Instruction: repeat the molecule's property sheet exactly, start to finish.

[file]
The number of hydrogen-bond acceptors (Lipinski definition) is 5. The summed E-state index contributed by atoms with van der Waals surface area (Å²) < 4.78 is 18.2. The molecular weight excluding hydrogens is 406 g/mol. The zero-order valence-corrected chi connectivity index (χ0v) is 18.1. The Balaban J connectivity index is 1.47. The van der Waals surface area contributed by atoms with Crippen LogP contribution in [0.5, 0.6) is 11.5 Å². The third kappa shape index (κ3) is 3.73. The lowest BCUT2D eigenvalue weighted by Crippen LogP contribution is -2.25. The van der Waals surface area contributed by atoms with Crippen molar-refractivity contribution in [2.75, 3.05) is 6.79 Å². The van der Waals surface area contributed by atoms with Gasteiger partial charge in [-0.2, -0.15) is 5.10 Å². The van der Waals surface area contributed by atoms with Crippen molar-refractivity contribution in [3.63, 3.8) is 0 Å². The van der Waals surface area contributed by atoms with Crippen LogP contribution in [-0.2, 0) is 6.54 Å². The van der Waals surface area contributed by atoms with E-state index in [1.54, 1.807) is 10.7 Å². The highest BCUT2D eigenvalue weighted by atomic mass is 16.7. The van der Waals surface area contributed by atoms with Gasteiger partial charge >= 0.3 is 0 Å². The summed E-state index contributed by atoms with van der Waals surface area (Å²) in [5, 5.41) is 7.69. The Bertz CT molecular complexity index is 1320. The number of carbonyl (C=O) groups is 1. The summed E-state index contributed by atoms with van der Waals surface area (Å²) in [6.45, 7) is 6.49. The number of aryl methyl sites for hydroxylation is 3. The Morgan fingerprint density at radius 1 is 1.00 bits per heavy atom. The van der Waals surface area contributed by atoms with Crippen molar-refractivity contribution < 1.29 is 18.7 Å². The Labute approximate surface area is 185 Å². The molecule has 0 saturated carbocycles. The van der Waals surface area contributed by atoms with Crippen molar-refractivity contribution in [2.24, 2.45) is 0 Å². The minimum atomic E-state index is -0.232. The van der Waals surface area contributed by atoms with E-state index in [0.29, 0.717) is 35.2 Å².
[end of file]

The number of hydrogen-bond acceptors (Lipinski definition) is 5. The summed E-state index contributed by atoms with van der Waals surface area (Å²) < 4.78 is 18.2. The molecular weight excluding hydrogens is 406 g/mol. The zero-order valence-corrected chi connectivity index (χ0v) is 18.1. The Balaban J connectivity index is 1.47. The van der Waals surface area contributed by atoms with Crippen LogP contribution in [0.5, 0.6) is 11.5 Å². The third kappa shape index (κ3) is 3.73. The lowest BCUT2D eigenvalue weighted by Crippen LogP contribution is -2.25. The van der Waals surface area contributed by atoms with Crippen molar-refractivity contribution in [2.75, 3.05) is 6.79 Å². The van der Waals surface area contributed by atoms with Gasteiger partial charge in [-0.2, -0.15) is 5.10 Å². The van der Waals surface area contributed by atoms with Crippen molar-refractivity contribution in [3.63, 3.8) is 0 Å². The van der Waals surface area contributed by atoms with Crippen LogP contribution in [-0.2, 0) is 6.54 Å². The van der Waals surface area contributed by atoms with E-state index in [1.54, 1.807) is 10.7 Å². The highest BCUT2D eigenvalue weighted by atomic mass is 16.7. The van der Waals surface area contributed by atoms with Gasteiger partial charge >= 0.3 is 0 Å². The summed E-state index contributed by atoms with van der Waals surface area (Å²) in [5, 5.41) is 7.69. The Bertz CT molecular complexity index is 1320. The number of carbonyl (C=O) groups is 1. The summed E-state index contributed by atoms with van der Waals surface area (Å²) in [6.45, 7) is 6.49. The number of aryl methyl sites for hydroxylation is 3. The Morgan fingerprint density at radius 1 is 1.00 bits per heavy atom. The van der Waals surface area contributed by atoms with Crippen molar-refractivity contribution < 1.29 is 18.7 Å². The Labute approximate surface area is 185 Å². The molecule has 0 saturated carbocycles. The van der Waals surface area contributed by atoms with Crippen molar-refractivity contribution in [2.24, 2.45) is 0 Å². The minimum atomic E-state index is -0.232. The van der Waals surface area contributed by atoms with E-state index in [0.29, 0.717) is 35.2 Å².